MANKATO, Minn. (WCCO) — There are great stories every year in training camp, as football players give it their best to try to earn one of the 53 spots on the roster.
And this year in Vikings training camp is one of the more unusual stories you’ll hear.
He’s never played a down in an NFL game.
He’s only played seven total games in college. And that ended six years ago.
He’s a 27-year-old, trying to make an NFL roster for the first time – playing a position, tight end, that he’s never played before.
Nick Truesdell knows he’s a longshot. But the fact that he’s here at all is quite the story. And he’s grateful for it.
Truesdell enrolled at the University of Cincinnati in 2008, to play receiver. But he lasted just six games into his freshman year before he was kicked off the team for stealing from the campus bookstore. It got worse from there, as he spent time in jail for theft, breaking and entering, and drug trafficking.
“I just kind of made some dumb decisions when I was going into college,” Truesdell said. “And I was just kind of used to being handed everything. And being able to do what I wanted to do, without any consequences.”
He hasn’t been in trouble since, and hasn’t been handed anything since either. In fact, it’s been quite the opposite. Everything has come the hard way.
In 2011 he enrolled at Grand Rapids Community College, and promptly tore his ACL in the very first game, of what turned out to be Grand Rapids’ final season – they cancelled the football program at the end of the year.
“Yeah,” Truesdell acknowledged with a laugh.
He took the next two years off, rehabbing his knee, and working security and valet at a car dealership.
“I had to get a job and stuff like that,” Truesdell said.
For the last four years, he’s been playing arena football – in Colorado, Bemidji, Spokane, Portland, Arizona, then Cleveland.
Then finally, he caught the eye of the Vikings at the veteran combine in March – a thing that’s only ever been held twice.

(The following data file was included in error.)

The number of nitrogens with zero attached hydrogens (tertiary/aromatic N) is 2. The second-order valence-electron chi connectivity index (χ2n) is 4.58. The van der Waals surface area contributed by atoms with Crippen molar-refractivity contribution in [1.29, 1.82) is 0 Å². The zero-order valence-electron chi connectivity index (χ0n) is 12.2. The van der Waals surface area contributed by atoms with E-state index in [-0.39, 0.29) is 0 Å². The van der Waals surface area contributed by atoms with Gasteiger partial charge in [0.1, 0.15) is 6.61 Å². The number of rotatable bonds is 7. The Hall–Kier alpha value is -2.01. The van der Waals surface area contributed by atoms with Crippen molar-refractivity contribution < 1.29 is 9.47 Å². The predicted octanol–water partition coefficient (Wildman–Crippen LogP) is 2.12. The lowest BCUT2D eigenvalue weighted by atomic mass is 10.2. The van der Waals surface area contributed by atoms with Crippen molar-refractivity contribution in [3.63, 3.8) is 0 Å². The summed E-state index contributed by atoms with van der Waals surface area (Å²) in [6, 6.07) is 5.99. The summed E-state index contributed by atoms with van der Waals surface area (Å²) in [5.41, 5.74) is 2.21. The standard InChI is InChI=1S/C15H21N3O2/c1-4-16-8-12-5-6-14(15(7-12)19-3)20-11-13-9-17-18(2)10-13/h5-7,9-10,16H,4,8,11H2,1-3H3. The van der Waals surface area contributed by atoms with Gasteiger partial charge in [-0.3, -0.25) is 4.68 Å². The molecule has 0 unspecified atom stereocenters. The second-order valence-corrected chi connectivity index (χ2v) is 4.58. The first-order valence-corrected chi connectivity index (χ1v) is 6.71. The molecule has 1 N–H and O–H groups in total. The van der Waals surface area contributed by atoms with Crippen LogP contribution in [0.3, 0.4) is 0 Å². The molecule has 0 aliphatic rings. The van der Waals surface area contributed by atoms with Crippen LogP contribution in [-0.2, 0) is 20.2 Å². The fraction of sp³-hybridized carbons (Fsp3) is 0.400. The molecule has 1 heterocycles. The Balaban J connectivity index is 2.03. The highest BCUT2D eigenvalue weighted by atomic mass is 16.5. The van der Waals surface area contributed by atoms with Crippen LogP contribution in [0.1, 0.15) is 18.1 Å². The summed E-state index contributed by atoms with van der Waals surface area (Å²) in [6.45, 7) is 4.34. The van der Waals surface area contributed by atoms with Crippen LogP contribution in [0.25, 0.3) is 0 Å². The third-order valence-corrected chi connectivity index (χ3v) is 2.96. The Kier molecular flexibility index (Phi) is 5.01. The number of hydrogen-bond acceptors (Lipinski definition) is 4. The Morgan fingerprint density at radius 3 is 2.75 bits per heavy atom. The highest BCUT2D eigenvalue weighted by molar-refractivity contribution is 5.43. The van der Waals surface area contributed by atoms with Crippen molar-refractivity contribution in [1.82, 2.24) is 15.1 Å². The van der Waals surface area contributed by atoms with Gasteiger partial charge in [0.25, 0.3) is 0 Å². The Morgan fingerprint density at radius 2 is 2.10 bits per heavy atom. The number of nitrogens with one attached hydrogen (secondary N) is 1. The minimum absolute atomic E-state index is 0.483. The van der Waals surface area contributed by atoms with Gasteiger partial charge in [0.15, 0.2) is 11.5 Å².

Quite a road to get to Mankato.
“Yeah, definitely,” Truesdell said. “It’s definitely been kind of a crazy road for sure. Had to overcome a lot of obstacles, and I’ve definitely had to come a different route than most people.”
He’d always played receiver in the past, but bulked up to play tight end. And since guys who are 6-foot-6, 250 pounds and can run a 4.6 forty-yard-dash and catch passes don’t exactly grow on trees, the Vikings are giving him a chance.
How does playing arena football translate to the NFL?
“Um,” Truesdell said with a laugh, “it actually doesn’t translate much with playing tight end. Because there’s no tight ends, there’s just big receivers. And there’s not a lot of blocking, because you don’t really run the ball. But the one thing I can take away from it, is the game moves a lot faster.
“I think I’ve had a good camp so far. And I just can’t wait to get to the preseason games to really show what I can do.”
Truesdell has waited a long time for this opportunity. He’s from the same hometown, plays the same position, and is the same age as Kyle Rudolph, but taken a wildly different path to the same place.
He realizes it was his own mistakes that started him down this long, winding, zig-zagging path to Mankato, but is embracing where life has now brought him.
“If I could go back and change it, I mean yeah I probably would,” he said. “But I also think it was kind of a good thing because it kind of made me grow up faster, and just learned a lot of things. And I think I’m a better person for it now.”